The illustrated row-guidance hitch is a simple mechanism that combines articulation and side shift to provide adjustable on-the-go variable draft and position of tools for in-row fieldwork. The hitch adjustments also provide a way to couple with field implements automatically.
Row guidance highly depends on the directionality exhibited for a specific field tool attached to the tractor’s hitch. The current added mass row guidance designs use “pusher” or “steering” systems, which push the rear of the tractor tires into the crop when draft link side loading is high. In contrast, the disadvantage of “steering” guidance systems is that low-directional implements need heavy colters attached to the implement to guide the implement in the rows. This new design does precise row guidance with a built-in tractor row guidance hitch, eliminating additional heavy guidance systems' weight.
The new design eliminates the necessity to select and insert additional heavy guidance system machinery between the tractor’s hitch and the implement to produce selective row guidance. Farm tractors using this novel mechanism can simultaneously side-shift and articulate the field tools on the go, regardless of the level of directionality of the implement. The new design performs better in rows during field operations and maintains lift capacity for heavier implements. Furthermore, the mechanism could provide automatic coupling with field implements, providing better safety for the operator and bystander during implement coupling.
The hitch is attached to the tractor using a pinned (non-rotating along the axle axis) spherical joint. Three actuators simultaneously control the hitch height, terrain-following, and sway. The hitch geometry is controlled by these actuators working together. The hitch can articulate and side-shift to align with a hitch-mounted implement for automatic coupling.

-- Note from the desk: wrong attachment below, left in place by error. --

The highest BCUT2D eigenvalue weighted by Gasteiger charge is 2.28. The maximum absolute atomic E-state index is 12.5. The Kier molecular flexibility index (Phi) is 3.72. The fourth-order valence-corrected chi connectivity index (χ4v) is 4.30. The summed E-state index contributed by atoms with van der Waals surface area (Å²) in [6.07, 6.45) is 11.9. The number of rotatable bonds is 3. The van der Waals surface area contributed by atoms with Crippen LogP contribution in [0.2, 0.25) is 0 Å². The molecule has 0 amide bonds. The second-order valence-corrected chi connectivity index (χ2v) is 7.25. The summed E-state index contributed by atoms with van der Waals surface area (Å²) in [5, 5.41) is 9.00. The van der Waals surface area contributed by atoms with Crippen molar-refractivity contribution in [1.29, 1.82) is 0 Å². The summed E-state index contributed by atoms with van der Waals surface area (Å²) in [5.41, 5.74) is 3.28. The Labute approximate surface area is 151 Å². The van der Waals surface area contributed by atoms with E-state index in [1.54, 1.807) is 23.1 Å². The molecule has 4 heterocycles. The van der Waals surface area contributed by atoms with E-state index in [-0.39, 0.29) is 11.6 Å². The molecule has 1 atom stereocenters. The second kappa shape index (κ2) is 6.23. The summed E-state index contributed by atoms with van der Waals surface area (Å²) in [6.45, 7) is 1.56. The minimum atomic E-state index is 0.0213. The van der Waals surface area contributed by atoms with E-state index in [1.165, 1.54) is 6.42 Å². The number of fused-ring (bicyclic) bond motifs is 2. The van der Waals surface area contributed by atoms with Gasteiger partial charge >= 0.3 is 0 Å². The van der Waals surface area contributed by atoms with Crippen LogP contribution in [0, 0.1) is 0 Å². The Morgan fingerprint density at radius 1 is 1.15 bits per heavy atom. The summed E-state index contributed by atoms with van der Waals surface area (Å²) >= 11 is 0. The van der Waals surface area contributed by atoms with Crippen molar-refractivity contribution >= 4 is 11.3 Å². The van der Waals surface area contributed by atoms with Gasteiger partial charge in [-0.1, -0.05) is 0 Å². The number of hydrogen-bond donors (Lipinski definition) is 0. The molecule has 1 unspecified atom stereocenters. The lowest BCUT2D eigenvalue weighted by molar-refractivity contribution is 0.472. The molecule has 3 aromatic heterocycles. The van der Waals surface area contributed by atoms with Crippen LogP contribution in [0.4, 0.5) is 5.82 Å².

For those interested in more information, the design is explained in detail within US Patent 11,666,126 B2.
There have been mechanisms with swashplates; none, however, have thus far restricted the distance between the planar separation distance to provide a truly articulating and side-shifting mechanism.
The idea could be applied to various tractors with tires or tracks. The guidance could be provided on the go concerning various tractor types; see ISO 730.
Those who appreciate more precise row guidance in the field might be interested in this new development in implement control, positioning, and automatic implement coupling.
The product could use conventional casting, welding, and machining methods. In addition, some software controller logic would enhance the operation for the general user.
The number of components is relatively equivalent to the conventional hitch today. There would be a slight increase in the number of actuators required. The educational component for mechanics may, however, be steeper. There would need to be a paradigm shift to establish confidence in a different way that technicians are used to thinking about row guidance.
A prototype has been developed to validate the concept. An illustration of the prototype is also included in the reference US Patent. The prototype provides for the steer angles with four actuators. Regardless, one can identify that these actuators' possible outcomes are the variable hitch height, terrain-following, and sway.